This dissertation takes as its point of departure the widespread, unprecedented labour unrest among farm workers in export-oriented agriculture in the Western Cape, South Africa, 2012-2013. Referred to in popular discourse as the 'farm worker strike", the protests are widely held to have been initiated by workers in the most insecure positions: seasonal labourers residing outside of farms, and migrants from other South African provinces or further afield in Africa, many of them women. Framed in relation to the post-strike moment, the study explores farm workers" experiences of work and life precarity and resistance, and the links between these phenomena. It draws on multisited
ethnography among differently positioned farm workers, most of whom were active in labour organisations and/or took part in protest action.
Using intersectionality as an analytical sensibility, this dissertation seeks to contribute to discussions in the broad field of gender, neoliberal globalisation and work. How are experiences of work and life precarity shaped by, and contribute to shaping, power inequalities articulated through gender, race/ethnicity and nationality/migration status? What are the interlinkages between precarity, resistance and the multiple expressions of violence in Western Cape farmlands, including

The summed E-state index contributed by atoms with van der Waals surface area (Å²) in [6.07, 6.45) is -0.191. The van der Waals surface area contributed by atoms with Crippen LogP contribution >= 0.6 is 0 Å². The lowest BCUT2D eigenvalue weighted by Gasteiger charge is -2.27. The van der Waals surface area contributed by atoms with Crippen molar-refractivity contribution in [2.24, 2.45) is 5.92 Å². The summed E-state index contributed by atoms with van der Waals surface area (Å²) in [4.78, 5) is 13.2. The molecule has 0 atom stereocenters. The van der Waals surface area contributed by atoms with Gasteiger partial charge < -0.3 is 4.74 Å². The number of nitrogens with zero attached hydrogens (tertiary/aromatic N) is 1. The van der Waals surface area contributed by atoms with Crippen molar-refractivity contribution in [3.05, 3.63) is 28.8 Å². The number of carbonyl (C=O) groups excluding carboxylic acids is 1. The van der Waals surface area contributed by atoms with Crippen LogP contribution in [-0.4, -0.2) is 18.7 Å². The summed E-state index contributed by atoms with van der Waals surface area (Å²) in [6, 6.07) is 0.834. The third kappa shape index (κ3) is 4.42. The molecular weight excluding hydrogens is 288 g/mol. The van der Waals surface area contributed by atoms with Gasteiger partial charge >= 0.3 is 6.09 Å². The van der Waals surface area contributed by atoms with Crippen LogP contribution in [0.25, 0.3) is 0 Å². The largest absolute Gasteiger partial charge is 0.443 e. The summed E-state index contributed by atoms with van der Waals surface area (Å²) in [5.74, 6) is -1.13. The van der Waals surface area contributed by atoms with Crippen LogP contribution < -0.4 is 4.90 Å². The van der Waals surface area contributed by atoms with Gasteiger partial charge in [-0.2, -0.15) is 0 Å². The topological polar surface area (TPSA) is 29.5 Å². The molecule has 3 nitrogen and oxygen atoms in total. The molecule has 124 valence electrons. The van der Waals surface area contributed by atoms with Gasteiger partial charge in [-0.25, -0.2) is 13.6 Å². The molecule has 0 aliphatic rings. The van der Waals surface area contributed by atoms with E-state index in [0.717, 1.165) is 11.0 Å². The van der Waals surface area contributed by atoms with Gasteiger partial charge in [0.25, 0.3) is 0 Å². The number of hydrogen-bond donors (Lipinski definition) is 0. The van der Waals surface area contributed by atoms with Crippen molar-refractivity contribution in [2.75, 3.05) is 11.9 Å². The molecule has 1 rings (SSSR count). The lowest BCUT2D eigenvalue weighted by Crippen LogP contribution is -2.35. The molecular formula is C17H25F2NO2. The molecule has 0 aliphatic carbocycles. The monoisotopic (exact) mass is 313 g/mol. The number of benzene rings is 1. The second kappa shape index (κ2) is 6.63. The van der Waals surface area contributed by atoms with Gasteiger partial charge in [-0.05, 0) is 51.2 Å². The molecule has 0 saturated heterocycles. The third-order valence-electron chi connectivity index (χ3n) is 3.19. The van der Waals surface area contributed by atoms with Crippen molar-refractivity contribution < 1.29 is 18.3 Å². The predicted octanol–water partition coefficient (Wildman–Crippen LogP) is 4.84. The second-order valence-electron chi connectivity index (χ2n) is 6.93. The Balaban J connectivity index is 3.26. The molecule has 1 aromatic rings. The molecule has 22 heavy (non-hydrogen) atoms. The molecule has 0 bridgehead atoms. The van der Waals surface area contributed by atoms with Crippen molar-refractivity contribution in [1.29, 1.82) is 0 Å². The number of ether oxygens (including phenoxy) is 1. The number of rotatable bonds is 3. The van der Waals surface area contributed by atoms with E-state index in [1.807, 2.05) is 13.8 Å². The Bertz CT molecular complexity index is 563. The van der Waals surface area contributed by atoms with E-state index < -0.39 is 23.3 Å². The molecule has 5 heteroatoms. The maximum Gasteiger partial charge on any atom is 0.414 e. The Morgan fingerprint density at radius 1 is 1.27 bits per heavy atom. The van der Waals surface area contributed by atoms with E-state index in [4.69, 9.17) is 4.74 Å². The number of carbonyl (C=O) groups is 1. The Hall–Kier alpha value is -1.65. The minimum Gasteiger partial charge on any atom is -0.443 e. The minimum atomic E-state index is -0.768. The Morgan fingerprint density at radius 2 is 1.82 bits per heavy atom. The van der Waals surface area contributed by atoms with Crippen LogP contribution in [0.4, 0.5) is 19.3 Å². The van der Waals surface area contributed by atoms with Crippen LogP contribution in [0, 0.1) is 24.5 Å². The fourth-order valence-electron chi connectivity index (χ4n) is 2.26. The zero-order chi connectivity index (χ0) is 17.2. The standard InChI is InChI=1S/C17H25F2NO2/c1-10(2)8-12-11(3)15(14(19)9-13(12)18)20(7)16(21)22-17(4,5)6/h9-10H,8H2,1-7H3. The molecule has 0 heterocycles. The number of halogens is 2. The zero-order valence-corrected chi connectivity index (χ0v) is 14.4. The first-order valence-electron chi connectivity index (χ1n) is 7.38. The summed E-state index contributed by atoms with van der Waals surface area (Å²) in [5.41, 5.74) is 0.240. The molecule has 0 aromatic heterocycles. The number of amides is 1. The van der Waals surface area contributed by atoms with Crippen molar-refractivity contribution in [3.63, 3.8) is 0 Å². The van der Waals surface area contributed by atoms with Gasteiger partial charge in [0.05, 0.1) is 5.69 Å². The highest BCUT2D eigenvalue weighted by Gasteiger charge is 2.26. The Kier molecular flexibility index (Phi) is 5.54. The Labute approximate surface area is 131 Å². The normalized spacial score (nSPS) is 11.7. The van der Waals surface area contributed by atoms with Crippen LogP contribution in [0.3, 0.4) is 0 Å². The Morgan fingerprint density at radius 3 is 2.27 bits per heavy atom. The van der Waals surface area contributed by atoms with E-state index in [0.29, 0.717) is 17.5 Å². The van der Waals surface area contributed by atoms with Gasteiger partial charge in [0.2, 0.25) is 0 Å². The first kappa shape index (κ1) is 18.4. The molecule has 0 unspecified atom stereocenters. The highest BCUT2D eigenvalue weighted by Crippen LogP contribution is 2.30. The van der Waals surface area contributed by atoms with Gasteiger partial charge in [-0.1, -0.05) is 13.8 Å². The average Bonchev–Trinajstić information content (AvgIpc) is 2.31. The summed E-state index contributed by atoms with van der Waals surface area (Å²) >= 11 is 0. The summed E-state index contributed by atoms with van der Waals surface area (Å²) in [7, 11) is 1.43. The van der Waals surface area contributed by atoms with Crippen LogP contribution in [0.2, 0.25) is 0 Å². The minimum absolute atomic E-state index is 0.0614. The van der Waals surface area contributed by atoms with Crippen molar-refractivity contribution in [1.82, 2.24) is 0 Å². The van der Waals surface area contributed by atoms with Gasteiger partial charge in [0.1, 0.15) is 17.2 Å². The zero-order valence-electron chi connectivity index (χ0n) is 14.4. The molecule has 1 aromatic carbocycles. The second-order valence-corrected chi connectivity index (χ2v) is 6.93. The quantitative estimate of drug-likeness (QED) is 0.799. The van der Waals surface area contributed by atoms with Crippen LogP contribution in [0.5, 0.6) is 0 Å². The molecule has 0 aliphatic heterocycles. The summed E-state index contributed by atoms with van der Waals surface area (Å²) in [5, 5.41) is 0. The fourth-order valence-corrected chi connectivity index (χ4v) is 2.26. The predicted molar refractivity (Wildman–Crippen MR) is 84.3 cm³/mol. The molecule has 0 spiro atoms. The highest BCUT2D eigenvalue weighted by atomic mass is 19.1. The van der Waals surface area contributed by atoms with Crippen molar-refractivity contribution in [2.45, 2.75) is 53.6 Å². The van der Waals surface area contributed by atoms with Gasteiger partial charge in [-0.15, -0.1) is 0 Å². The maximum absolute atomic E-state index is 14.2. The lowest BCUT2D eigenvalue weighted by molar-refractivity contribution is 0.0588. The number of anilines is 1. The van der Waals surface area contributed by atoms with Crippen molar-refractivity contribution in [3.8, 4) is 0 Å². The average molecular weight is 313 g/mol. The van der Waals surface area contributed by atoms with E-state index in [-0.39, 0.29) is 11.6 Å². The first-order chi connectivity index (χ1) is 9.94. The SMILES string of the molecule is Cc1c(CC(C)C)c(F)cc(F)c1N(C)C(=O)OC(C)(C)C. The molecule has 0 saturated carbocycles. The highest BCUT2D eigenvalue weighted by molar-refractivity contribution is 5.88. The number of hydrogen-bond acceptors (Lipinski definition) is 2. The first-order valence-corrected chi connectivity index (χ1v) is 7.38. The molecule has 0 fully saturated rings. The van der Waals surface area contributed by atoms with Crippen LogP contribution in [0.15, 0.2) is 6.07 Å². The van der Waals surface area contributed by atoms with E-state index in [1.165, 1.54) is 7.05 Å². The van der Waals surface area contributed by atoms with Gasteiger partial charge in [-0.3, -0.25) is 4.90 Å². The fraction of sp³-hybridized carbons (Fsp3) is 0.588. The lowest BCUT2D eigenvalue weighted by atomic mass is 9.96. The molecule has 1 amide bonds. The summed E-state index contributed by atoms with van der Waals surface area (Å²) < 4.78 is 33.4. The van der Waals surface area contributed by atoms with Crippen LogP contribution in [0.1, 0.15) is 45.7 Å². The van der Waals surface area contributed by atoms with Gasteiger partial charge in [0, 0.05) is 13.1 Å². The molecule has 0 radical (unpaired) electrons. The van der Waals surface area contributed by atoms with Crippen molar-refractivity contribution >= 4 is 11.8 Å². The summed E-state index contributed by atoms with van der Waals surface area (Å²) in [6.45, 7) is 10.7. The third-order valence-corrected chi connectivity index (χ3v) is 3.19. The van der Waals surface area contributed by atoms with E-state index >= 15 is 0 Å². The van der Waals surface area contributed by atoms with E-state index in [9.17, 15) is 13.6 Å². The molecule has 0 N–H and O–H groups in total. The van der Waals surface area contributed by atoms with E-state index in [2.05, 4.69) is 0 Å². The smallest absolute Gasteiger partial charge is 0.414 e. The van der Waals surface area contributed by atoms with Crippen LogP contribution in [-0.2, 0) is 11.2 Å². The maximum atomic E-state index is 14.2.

the violence of globalisation under neoliberalism? How do female farm worker activists navigate gendered and racialised discourses and power in forging respectable resistive positions? And how are these issues related to broader global developments, and to Sweden as an important destination for South African wine and deciduous fruit?
This is a doctoral thesis in Gender Studies at Stockholm University, Sweden 2018.